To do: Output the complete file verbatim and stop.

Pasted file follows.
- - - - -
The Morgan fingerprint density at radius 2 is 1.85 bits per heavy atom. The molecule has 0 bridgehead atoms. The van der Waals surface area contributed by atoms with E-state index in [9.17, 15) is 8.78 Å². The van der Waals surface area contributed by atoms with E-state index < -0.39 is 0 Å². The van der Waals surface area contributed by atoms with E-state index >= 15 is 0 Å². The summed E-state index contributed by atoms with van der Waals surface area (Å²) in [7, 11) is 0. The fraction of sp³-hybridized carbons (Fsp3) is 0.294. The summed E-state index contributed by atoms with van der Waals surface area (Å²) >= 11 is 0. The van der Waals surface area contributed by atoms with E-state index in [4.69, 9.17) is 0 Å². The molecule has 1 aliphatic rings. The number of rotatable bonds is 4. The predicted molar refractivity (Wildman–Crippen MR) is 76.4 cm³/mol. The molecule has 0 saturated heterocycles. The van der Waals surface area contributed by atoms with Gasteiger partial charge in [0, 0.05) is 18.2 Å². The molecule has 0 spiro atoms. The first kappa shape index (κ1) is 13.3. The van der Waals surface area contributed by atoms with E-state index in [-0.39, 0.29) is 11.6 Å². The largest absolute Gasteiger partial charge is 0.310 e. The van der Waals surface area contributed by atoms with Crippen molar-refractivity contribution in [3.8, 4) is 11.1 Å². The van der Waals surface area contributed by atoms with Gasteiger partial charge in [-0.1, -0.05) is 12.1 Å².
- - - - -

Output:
The Morgan fingerprint density at radius 2 is 1.85 bits per heavy atom. The molecule has 0 bridgehead atoms. The van der Waals surface area contributed by atoms with E-state index in [9.17, 15) is 8.78 Å². The van der Waals surface area contributed by atoms with E-state index < -0.39 is 0 Å². The van der Waals surface area contributed by atoms with E-state index >= 15 is 0 Å². The summed E-state index contributed by atoms with van der Waals surface area (Å²) in [7, 11) is 0. The fraction of sp³-hybridized carbons (Fsp3) is 0.294. The summed E-state index contributed by atoms with van der Waals surface area (Å²) >= 11 is 0. The van der Waals surface area contributed by atoms with E-state index in [4.69, 9.17) is 0 Å². The molecule has 1 aliphatic rings. The number of rotatable bonds is 4. The predicted molar refractivity (Wildman–Crippen MR) is 76.4 cm³/mol. The molecule has 0 saturated heterocycles. The van der Waals surface area contributed by atoms with Gasteiger partial charge in [0, 0.05) is 18.2 Å². The molecule has 0 spiro atoms. The first kappa shape index (κ1) is 13.3. The van der Waals surface area contributed by atoms with E-state index in [-0.39, 0.29) is 11.6 Å². The largest absolute Gasteiger partial charge is 0.310 e. The van der Waals surface area contributed by atoms with Crippen molar-refractivity contribution in [3.8, 4) is 11.1 Å². The van der Waals surface area contributed by atoms with Gasteiger partial charge in [-0.1, -0.05) is 12.1 Å².